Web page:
The Big Data problem

Across the globe a massive installed base of things exists today, generating useful data that the IIoT wants to access and consume. In oil and gas applications, a typical oilfield has up to 30,000 sensors installed. Factories and plants across the world have billions of sensors. Each sensor is capable of generating huge amounts of data from the physical world. Some IIoT applications could potentially generate terabytes of data per second. These are volumes of data the digital world has never seen before. This is the Big Data problem.

Moving that much data onto existing network and internet infrastructures for cloud based analytics and centralized management will clog networks, vastly increasing network and internet latency. For many industrial IoT applications, that is not acceptable, because real-time control and monitoring are mandatory. For the industrial internet of things to reach critical mass, intelligence must be pushed to the network edge, where the physical world meets the digital world. Computing systems at the network edge must have the capability to collect, filter, and process data generated at the source, before it's transmitted up to the IIoT.

And at the same time these edge computing systems must be able to complete the local real-time process control and automation tasks of traditional industrial applications. The Big Data problem can be at least partly solved by edge systems which have the computing power to sift and process data before sending it into network and internet infrastructure.

The IIoT architecture problem

A third problem revolves around how today's IIoT architecture works. Let's take a look at its complexity and explore a possible path forward. For a cloud-based server to capture data from an analog sensor today, the sensor's data must be translated using a series of software and hardware tools.

First, the sensor is physically wired to a device such as a PLC (programmable logic controller). While modern PLCs do provide basic analog-to-digital conversion of sensor signals, PLCs were not designed to interface with the IIoT. PLC hardware, software, and programming languages were designed for repetitive, application-specific tasks like process control and discrete automation. They typically use proprietary protocols and languages for communication and programming, and do not include information security standards like encryption and authentication.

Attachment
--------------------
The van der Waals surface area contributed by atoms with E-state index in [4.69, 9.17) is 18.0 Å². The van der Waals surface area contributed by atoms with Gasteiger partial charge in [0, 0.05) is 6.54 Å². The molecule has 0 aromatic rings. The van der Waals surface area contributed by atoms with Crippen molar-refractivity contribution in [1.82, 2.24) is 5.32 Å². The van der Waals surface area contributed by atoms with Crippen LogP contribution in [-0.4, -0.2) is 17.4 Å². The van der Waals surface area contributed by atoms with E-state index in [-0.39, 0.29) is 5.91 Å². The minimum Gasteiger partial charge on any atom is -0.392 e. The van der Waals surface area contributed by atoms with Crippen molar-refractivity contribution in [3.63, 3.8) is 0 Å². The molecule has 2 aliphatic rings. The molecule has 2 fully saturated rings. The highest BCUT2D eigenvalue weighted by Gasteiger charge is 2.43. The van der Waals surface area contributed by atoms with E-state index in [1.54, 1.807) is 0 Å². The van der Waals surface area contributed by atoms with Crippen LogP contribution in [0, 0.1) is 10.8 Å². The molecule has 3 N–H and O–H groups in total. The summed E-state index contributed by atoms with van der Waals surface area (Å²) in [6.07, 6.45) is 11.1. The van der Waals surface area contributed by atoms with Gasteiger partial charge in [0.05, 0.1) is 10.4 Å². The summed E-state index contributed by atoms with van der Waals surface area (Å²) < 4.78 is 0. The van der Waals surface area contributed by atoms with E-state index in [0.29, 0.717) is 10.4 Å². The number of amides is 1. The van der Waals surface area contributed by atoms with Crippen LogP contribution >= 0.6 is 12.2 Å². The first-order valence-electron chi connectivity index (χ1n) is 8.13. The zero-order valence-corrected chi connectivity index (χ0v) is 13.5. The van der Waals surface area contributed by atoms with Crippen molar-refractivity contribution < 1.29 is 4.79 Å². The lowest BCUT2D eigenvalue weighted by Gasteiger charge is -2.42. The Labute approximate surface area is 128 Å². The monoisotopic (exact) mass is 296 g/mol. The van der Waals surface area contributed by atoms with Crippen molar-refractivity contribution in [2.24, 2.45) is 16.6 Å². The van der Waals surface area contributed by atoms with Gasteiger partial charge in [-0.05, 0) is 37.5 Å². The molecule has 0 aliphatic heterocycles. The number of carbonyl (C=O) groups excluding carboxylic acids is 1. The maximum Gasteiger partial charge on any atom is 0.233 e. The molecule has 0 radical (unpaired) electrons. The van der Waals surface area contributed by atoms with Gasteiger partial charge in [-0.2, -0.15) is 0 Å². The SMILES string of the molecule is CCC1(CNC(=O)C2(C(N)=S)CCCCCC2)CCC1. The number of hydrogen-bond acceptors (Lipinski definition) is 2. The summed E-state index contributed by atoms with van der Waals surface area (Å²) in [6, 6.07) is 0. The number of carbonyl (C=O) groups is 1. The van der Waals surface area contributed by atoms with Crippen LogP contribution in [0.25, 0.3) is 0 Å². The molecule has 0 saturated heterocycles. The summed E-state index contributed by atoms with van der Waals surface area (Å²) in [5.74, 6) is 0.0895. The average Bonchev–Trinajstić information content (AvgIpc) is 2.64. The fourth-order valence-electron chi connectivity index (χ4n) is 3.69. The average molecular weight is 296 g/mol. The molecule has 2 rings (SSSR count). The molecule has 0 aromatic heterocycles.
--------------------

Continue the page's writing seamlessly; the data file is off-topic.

PLCs were originally designed as standalone systems. The protocols they use are seldom internet compliant and are designed for point-to-point communication instead of the point-to-multipoint communication architecture found in the IIoT ecosystem.

If systems that communicate using internet compliant protocols such as PCs, web servers, and databases want to communicate with a PLC, a vendor-specific and often proprietary software driver or hardware-based protocol gateway is required.

OPC (Open Platform Communication) software is one solution to this communication disconnect. But OPC was originally designed around PC architecture using the Microsoft Windows-only process exchange, COMI DCOM. Most systems and devices connecting to the IoT are not Windows-based devices. For example, take your smartphone. It's likely an Apple or Android device, both of which run modified versions of the Linux operating system, where COMIDCOM process exchange does not exist. OPC UA has been released, but it's merely a wrapper for existing OPC drivers built on Windows architecture. It requires design engineers to build an OPC UA client adapter into their products. And even then, modern network and internet assets such as web servers, databases, smartphones, and tablets do not speak OPC UA.

PLCs, OPC servers, proprietary drivers, and protocol gateways quickly become a convoluted IIoT architecture. These layers of complexity not only require time, money, and specific domain expertise to install and maintain, but also the data being sent from the physical world has been converted by so many different pieces of hardware and software that data integrity can be jeopardized.

Imagine the difficulty in provisioning and troubleshooting these IIoT systems. And then consider that today's automation architectures often do not address information security. Sending data generated at the edge through so many layers of conversion opens up complex information security concerns as the data is transported to the cloud. Multiply these architectural issues across the billions of devices we expect to connect, and you see the communication challenge the IIoT faces.

Flattening the IIoT architecture

One way to simplify this complex IIoT architecture is to consider a different communication model. Most devices on a computer network today communicate using the request-response model. A client requests data or services from a server, and the server responds to the request by providing the data or service. This is the model company computer networks use, and it's also the typical model for that biggest of all networks, the internet.

Each client on the network opens a direct connection to each server and makes a direct request. A client doesn't know when the data changes, so it sends requests at intervals (in automation, as fast as once per millisecond), and the server responds each time.

This communication model works very well on a network where the number of clients and servers is not large. But the IIoT poses problems of scale. If each client must be connected to each server it uses and must constantly request and receive data, network traffic can quickly become an issue.